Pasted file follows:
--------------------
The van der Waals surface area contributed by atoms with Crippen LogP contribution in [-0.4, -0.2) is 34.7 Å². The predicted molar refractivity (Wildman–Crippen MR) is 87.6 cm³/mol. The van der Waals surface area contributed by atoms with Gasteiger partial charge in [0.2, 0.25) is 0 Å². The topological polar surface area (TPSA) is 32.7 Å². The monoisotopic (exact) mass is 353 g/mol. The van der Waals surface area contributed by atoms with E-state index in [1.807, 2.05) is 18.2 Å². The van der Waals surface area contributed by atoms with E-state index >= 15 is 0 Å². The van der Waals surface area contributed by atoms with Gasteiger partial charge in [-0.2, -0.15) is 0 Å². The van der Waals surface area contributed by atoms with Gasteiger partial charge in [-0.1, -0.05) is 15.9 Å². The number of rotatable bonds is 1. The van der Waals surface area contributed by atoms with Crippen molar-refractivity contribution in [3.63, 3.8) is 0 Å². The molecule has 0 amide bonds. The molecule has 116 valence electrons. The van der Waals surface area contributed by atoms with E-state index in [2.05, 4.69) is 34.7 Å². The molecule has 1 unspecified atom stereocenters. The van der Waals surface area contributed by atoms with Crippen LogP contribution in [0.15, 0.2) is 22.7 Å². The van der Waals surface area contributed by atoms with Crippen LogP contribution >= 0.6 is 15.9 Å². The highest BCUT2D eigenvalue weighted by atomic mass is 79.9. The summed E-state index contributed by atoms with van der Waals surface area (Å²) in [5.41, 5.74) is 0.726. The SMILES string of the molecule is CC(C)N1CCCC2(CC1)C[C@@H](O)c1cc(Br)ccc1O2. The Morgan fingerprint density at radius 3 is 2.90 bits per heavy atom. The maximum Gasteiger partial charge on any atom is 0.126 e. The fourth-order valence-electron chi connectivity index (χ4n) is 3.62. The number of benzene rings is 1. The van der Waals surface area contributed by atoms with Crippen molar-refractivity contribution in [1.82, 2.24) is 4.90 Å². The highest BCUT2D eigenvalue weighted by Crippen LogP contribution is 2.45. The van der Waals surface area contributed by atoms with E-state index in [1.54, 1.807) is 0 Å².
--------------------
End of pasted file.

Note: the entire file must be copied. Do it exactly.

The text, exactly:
The van der Waals surface area contributed by atoms with Crippen LogP contribution in [-0.4, -0.2) is 34.7 Å². The predicted molar refractivity (Wildman–Crippen MR) is 87.6 cm³/mol. The van der Waals surface area contributed by atoms with Gasteiger partial charge in [0.2, 0.25) is 0 Å². The topological polar surface area (TPSA) is 32.7 Å². The monoisotopic (exact) mass is 353 g/mol. The van der Waals surface area contributed by atoms with E-state index in [1.807, 2.05) is 18.2 Å². The van der Waals surface area contributed by atoms with E-state index >= 15 is 0 Å². The van der Waals surface area contributed by atoms with Gasteiger partial charge in [-0.2, -0.15) is 0 Å². The van der Waals surface area contributed by atoms with Gasteiger partial charge in [-0.1, -0.05) is 15.9 Å². The number of rotatable bonds is 1. The van der Waals surface area contributed by atoms with Crippen molar-refractivity contribution in [3.63, 3.8) is 0 Å². The molecule has 0 amide bonds. The molecule has 116 valence electrons. The van der Waals surface area contributed by atoms with E-state index in [2.05, 4.69) is 34.7 Å². The molecule has 1 unspecified atom stereocenters. The van der Waals surface area contributed by atoms with Crippen LogP contribution in [0.15, 0.2) is 22.7 Å². The van der Waals surface area contributed by atoms with Crippen LogP contribution >= 0.6 is 15.9 Å². The highest BCUT2D eigenvalue weighted by atomic mass is 79.9. The summed E-state index contributed by atoms with van der Waals surface area (Å²) in [5.41, 5.74) is 0.726. The SMILES string of the molecule is CC(C)N1CCCC2(CC1)C[C@@H](O)c1cc(Br)ccc1O2. The Morgan fingerprint density at radius 3 is 2.90 bits per heavy atom. The maximum Gasteiger partial charge on any atom is 0.126 e. The fourth-order valence-electron chi connectivity index (χ4n) is 3.62. The number of benzene rings is 1. The van der Waals surface area contributed by atoms with Crippen molar-refractivity contribution in [1.82, 2.24) is 4.90 Å². The highest BCUT2D eigenvalue weighted by Crippen LogP contribution is 2.45. The van der Waals surface area contributed by atoms with E-state index in [1.54, 1.807) is 0 Å².